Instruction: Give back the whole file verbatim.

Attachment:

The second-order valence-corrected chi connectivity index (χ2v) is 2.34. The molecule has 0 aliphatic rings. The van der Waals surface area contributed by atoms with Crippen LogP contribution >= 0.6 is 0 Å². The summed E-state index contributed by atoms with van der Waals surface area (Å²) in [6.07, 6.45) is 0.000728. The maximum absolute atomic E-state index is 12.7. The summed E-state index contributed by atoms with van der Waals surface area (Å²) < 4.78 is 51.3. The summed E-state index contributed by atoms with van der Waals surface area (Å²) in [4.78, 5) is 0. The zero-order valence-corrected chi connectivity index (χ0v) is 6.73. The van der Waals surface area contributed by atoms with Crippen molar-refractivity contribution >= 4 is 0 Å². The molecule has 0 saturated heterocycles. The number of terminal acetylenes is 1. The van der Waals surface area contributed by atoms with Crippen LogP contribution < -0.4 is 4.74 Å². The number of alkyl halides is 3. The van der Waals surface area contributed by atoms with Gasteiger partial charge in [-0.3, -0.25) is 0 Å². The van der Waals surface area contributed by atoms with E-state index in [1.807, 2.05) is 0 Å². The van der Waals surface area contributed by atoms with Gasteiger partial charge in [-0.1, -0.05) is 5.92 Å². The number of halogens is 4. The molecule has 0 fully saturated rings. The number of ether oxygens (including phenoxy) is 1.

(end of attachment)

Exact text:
The second-order valence-corrected chi connectivity index (χ2v) is 2.34. The molecule has 0 aliphatic rings. The van der Waals surface area contributed by atoms with Crippen LogP contribution >= 0.6 is 0 Å². The summed E-state index contributed by atoms with van der Waals surface area (Å²) in [6.07, 6.45) is 0.000728. The maximum absolute atomic E-state index is 12.7. The summed E-state index contributed by atoms with van der Waals surface area (Å²) < 4.78 is 51.3. The summed E-state index contributed by atoms with van der Waals surface area (Å²) in [4.78, 5) is 0. The zero-order valence-corrected chi connectivity index (χ0v) is 6.73. The van der Waals surface area contributed by atoms with Crippen molar-refractivity contribution >= 4 is 0 Å². The molecule has 0 saturated heterocycles. The number of terminal acetylenes is 1. The van der Waals surface area contributed by atoms with Crippen LogP contribution < -0.4 is 4.74 Å². The number of alkyl halides is 3. The van der Waals surface area contributed by atoms with Gasteiger partial charge in [-0.3, -0.25) is 0 Å². The van der Waals surface area contributed by atoms with E-state index in [1.807, 2.05) is 0 Å². The van der Waals surface area contributed by atoms with Gasteiger partial charge in [-0.1, -0.05) is 5.92 Å². The number of halogens is 4. The molecule has 0 fully saturated rings. The number of ether oxygens (including phenoxy) is 1.